Thursday

19th May 2022

Pressure mounts on EU to ban energy imports from Russia

  • Europe is paying around €600m for gas and €350m for oil, according to estimates from the Brussels think tank Bruegel (Photo: European Parliament)
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With a new package of sanctions high on this week's Brussels agenda, pressure is mounting on the EU to halt imports of Russian energy — especially after allegations at the weekend of war crimes committed in Bucha, Ukraine.

But some EU countries fear that such a move could hurt member states which are heavily reliant on Moscow's fossil fuel supplies.

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EU ambassadors are expected to discuss a new round of sanctions on Wednesday (6 April), which could also include restrictions on energy exports.

"Nothing is off the table," said EU economy commissioner Paolo Gentiloni when asked about a potential oil embargo on Monday (4 April), ahead of the Eurogroup meeting of eurozone finance ministers.

However, it is still unclear whether member states will be able to find consensus over boycotting imports of Russian crude broadly because of the different economic and political consequences they'd face.

A growing number of EU countries, led by Poland and the Baltics, want to end the trade flow of oil, coal and gas with Russia to stop financing Russian president Vladimir Putin's war machine.

But others including Germany, Austria, Luxembourg, The Netherlands, and Hungary have shown reluctance to halt the import of Russian gas — citing concerns over potential supply disruptions and shortages.

"At the moment it's not possible to cut the gas supplies," German finance minister Christian Lindner said on Monday, pointing out that Berlin needs "some time" to reduce its dependence on Russian imports.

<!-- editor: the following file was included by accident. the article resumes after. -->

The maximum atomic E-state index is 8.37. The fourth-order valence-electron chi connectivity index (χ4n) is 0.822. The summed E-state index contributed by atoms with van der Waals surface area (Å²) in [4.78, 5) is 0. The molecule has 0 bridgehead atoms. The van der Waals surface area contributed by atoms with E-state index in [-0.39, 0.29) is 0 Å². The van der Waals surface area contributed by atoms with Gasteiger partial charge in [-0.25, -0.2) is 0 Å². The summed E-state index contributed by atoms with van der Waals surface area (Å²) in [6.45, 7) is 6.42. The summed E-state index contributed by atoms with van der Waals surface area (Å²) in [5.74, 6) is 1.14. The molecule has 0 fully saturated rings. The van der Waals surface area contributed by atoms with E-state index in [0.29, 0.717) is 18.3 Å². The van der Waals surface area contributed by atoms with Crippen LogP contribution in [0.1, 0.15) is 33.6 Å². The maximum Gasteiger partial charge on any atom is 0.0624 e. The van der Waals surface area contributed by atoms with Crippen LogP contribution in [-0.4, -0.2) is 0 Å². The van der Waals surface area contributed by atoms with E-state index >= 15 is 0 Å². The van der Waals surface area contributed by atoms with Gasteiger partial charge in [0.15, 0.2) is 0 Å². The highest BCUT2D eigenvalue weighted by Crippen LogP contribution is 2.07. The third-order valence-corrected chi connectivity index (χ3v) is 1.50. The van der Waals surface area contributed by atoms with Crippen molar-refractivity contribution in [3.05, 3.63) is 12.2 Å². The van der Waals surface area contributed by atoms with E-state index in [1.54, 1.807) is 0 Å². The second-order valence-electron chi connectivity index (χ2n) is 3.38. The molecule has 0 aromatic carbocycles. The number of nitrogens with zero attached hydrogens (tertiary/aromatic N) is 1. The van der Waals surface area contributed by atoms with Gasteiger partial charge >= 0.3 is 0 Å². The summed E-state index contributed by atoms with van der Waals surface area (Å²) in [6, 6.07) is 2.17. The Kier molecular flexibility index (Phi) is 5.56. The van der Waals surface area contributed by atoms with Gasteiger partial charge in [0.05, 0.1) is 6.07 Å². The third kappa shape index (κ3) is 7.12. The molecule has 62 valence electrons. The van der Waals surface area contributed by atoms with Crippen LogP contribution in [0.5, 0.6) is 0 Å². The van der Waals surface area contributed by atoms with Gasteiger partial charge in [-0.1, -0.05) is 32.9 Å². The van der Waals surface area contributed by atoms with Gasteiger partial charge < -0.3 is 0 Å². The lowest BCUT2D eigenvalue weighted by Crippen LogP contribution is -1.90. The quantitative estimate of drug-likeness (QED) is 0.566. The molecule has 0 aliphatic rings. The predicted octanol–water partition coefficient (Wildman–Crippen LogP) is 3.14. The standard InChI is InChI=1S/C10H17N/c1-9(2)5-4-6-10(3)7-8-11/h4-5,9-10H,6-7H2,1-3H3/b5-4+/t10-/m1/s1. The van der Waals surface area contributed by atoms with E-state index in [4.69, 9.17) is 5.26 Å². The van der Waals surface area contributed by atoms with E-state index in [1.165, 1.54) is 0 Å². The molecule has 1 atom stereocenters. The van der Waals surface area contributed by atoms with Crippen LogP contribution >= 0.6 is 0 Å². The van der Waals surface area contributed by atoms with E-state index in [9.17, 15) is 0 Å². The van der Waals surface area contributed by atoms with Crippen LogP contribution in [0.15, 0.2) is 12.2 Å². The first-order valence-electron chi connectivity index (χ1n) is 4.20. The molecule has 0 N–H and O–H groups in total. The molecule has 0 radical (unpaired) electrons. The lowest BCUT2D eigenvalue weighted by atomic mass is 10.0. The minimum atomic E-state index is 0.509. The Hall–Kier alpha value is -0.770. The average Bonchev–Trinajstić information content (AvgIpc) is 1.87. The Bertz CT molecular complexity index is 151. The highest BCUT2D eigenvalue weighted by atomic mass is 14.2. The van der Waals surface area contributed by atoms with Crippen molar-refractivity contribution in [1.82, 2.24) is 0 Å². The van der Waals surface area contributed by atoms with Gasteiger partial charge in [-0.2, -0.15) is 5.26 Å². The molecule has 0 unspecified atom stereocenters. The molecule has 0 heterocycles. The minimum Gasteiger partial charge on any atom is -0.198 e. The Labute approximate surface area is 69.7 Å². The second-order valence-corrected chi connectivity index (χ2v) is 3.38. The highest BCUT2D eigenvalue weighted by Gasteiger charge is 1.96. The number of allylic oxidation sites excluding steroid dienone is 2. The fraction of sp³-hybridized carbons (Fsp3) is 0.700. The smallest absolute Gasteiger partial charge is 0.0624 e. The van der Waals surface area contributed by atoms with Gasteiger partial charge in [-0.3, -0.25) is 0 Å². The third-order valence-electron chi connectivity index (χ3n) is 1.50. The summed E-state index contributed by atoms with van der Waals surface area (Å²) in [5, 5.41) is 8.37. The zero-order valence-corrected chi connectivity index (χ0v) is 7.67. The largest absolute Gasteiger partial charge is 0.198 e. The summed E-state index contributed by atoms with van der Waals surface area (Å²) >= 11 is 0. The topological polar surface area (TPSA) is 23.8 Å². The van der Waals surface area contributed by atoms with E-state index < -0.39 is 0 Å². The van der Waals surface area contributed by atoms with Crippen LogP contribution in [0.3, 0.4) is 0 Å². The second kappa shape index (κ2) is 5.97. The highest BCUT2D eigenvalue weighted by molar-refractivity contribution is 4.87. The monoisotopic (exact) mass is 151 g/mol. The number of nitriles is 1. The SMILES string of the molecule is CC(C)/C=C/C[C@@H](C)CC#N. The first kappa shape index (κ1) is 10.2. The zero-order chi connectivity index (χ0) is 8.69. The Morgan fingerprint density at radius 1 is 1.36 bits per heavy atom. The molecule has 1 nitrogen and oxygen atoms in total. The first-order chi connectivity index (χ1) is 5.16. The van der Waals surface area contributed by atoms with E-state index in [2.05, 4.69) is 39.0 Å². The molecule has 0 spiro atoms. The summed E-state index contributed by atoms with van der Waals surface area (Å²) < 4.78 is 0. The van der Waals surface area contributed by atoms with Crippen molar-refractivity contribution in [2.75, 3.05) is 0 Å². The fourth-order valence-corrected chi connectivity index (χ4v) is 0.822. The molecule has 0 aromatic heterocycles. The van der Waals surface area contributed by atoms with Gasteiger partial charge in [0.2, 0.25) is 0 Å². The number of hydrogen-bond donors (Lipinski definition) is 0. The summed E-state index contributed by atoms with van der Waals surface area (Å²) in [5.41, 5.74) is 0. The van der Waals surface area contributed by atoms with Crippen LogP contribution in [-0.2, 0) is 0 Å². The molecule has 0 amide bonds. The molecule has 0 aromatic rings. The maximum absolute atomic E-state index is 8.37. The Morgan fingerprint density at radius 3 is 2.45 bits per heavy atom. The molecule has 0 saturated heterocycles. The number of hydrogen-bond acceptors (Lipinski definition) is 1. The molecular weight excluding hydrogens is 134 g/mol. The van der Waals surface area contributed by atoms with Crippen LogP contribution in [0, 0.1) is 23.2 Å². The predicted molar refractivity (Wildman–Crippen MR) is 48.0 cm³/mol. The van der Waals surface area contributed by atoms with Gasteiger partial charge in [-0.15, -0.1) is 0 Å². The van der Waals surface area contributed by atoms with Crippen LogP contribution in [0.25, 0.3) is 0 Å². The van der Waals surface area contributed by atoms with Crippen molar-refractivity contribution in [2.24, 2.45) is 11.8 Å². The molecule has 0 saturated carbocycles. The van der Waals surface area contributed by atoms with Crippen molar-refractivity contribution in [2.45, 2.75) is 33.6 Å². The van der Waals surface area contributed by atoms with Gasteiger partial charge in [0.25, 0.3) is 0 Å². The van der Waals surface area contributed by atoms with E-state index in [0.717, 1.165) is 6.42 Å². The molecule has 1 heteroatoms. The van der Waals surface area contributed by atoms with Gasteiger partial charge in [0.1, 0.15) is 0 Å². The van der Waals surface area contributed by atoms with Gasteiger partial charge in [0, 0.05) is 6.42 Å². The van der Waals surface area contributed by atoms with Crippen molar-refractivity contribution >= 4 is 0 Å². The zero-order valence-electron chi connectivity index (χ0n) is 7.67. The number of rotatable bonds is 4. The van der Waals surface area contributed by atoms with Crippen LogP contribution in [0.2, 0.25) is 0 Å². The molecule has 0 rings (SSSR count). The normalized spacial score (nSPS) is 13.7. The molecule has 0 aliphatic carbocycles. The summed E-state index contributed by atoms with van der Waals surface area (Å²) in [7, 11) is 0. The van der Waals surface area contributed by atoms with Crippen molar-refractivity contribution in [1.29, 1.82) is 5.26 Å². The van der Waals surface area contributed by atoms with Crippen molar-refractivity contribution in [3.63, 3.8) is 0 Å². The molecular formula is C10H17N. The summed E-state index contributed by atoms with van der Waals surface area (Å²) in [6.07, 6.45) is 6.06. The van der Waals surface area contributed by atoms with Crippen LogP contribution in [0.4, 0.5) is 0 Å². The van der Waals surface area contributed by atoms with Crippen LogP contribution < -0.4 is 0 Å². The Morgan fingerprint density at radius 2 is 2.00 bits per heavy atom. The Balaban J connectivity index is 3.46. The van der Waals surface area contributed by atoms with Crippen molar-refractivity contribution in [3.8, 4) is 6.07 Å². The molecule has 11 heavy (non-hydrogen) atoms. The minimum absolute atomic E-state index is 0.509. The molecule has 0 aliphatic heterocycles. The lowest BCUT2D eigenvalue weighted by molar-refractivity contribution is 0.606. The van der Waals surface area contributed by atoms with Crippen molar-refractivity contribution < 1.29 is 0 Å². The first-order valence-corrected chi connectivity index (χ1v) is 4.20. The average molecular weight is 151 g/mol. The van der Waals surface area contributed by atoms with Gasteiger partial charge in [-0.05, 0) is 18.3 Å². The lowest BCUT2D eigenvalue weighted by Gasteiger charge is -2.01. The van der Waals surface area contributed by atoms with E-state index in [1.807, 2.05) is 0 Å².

Likewise, Austria is against imposing any sanctions targeting Russian oil and gas imports.

"I think all sanctions that hit us more than the Russians wouldn't be good for us," Austria's financial minister Magnus Brunner told reporters on Monday.

Russian gas imports accounted for about 40 percent of EU gas demand in 2021, but there are deep differences among member states.

Austria and Germany are highly dependent on Russian energy imports.

But the images and reports of Russian atrocities in the Ukrainian city of Bucha, have prompted calls for tougher sanctions on Russia's energy sector.

French president Emmanuel Macron called earlier on Monday for a new round of sanctions, expressing support for banning petrol and coal imports.

"I think that on oil and coal we must be able to move forward," he told France Inter radio when discussing the need to advance the EU's sanctions regime which requires unanimity among EU member states.

In an attempt to lead by example and increase the pressure on EU member states, Lithuania decided on Saturday to halt natural gas imports from Russia — becoming the first country in the EU to decisively reject Moscow's demands for gas payments in roubles.

Nevertheless, Poland had also announced in end-March a ban on all imports of Russian gas, oil and coal by the end of the year.

Each day, Europe is paying around €600m for gas and €350m for oil, according to Simone Tagliapietra of Brussels think tank Bruegel.

"After Bucha, the EU has no choice but to impose immediate sanctions on Russian oil and gas," he wrote on Twitter.

Wolfgang Ischinger, former diplomat who served as head of the Munich Security Conference, also called to end gas and oil imports.

"It is high time now for us all to appreciate that the logic of war and terror applies here, and no longer the logic of economic rationality," he said.

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